College expenses goes beyond tuition, books, and room and board. College students are bundled down with the expense of cell phone bills, credit card bills, school supplies, and personal necessities. The cost of college alone should warrant students to self-impose the discipline and focus that will be required to obtain a college degree. Most students leave college with the burden of student loan and credit card debt. They pay for school to get a job to pay for school: Nearly 45 million people have student loan debt with a total balance of approximately $1.7 trillion. Whether you finish college or not, you will be responsible to pay back your various loans. Wouldn’t it make sense to have something such as a college degree to justify the expenses you accumulated in college?
Below are some college guardrails to follow. These guardrails will help you graduate from college without you and your parents going up to your “college cap” deep in debt.
- College Guardrail: Pick a college based on your affordability, not the school’s popularity. Think about it, have you ever asked your teacher, barber, hair stylist, nurse, doctor, lawyer, or accountant where they earned their degree? Probably not!! You just want to ensure they’re qualified and capable of getting the job done. Getting the qualifications and necessary skills is what’s important —not what school you graduated from.
- Only use financial aid to help pay for college—not pay for college and lifestyle! You don’t want to be paying for spring break—20 years from now!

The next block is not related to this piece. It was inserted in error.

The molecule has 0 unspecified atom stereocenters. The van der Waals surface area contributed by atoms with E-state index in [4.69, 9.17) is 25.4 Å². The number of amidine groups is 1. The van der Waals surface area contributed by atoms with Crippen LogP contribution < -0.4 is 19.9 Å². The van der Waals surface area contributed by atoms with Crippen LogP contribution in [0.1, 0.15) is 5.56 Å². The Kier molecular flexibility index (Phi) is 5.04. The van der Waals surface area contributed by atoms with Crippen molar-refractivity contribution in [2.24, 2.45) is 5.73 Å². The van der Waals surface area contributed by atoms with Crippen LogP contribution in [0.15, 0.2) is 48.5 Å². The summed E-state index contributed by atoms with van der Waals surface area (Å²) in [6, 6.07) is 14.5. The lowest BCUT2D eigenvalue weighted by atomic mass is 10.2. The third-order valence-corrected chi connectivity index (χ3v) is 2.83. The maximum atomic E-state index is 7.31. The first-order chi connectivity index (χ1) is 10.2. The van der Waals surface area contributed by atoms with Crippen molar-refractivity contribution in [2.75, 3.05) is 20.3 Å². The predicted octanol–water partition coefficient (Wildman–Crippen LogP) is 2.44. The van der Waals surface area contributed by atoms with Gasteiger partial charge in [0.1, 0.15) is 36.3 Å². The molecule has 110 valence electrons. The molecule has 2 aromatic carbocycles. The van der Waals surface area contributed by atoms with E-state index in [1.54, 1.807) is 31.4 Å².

- Student loans should never equal more than your projected first year’s salary!
- Avoid private student loan lenders. Interest rates are higher when compared to federal student loans. Secondly, private student loan lenders are not as merciful as federal student loans when life throws you a curveball.
- Stay home and commute to college or go to college online. Commuting to and from school can cut college costs in half.
At all costs, you want to avoid or minimize student loan debt.
While many people view their college years as preparation for their future career, others are more interested in the party scene. Understand that you are responsible for you. Be sure that you learn to balance fun time with study time.
Good luck to the Class of 2023 as you embark on your journey to fulfill your purpose in life.
(Damon Carr, Money Coach can be reached @ 412-216-1013 or visit his website @ www.damonmoneycoach.com)